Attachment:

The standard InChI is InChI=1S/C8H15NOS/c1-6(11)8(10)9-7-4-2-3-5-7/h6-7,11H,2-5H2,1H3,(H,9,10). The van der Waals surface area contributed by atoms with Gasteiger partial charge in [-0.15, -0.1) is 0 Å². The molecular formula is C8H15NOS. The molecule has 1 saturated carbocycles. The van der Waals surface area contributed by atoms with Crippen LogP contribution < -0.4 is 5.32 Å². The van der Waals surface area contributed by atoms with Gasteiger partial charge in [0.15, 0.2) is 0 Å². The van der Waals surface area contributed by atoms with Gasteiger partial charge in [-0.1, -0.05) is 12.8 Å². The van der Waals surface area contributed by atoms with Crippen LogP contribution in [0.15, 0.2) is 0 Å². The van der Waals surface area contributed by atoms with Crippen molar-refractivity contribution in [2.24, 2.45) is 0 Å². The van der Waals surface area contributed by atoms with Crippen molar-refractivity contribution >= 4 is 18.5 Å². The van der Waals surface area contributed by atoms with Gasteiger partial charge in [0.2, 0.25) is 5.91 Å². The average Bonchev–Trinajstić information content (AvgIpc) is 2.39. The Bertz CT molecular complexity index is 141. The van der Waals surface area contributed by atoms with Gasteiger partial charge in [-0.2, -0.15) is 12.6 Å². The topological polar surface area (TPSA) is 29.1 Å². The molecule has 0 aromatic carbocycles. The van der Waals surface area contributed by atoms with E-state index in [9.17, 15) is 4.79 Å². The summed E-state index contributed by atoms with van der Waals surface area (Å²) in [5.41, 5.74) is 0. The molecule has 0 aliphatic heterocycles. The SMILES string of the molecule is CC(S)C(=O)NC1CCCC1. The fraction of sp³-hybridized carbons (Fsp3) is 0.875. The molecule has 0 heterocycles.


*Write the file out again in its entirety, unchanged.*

The standard InChI is InChI=1S/C8H15NOS/c1-6(11)8(10)9-7-4-2-3-5-7/h6-7,11H,2-5H2,1H3,(H,9,10). The van der Waals surface area contributed by atoms with Gasteiger partial charge in [-0.15, -0.1) is 0 Å². The molecular formula is C8H15NOS. The molecule has 1 saturated carbocycles. The van der Waals surface area contributed by atoms with Crippen LogP contribution < -0.4 is 5.32 Å². The van der Waals surface area contributed by atoms with Gasteiger partial charge in [0.15, 0.2) is 0 Å². The van der Waals surface area contributed by atoms with Gasteiger partial charge in [-0.1, -0.05) is 12.8 Å². The van der Waals surface area contributed by atoms with Crippen LogP contribution in [0.15, 0.2) is 0 Å². The van der Waals surface area contributed by atoms with Crippen molar-refractivity contribution in [2.24, 2.45) is 0 Å². The van der Waals surface area contributed by atoms with Crippen molar-refractivity contribution >= 4 is 18.5 Å². The van der Waals surface area contributed by atoms with Gasteiger partial charge in [0.2, 0.25) is 5.91 Å². The average Bonchev–Trinajstić information content (AvgIpc) is 2.39. The Bertz CT molecular complexity index is 141. The van der Waals surface area contributed by atoms with Gasteiger partial charge in [-0.2, -0.15) is 12.6 Å². The topological polar surface area (TPSA) is 29.1 Å². The molecule has 0 aromatic carbocycles. The van der Waals surface area contributed by atoms with E-state index in [9.17, 15) is 4.79 Å². The summed E-state index contributed by atoms with van der Waals surface area (Å²) in [5.41, 5.74) is 0. The molecule has 0 aliphatic heterocycles. The SMILES string of the molecule is CC(S)C(=O)NC1CCCC1. The fraction of sp³-hybridized carbons (Fsp3) is 0.875. The molecule has 0 heterocycles.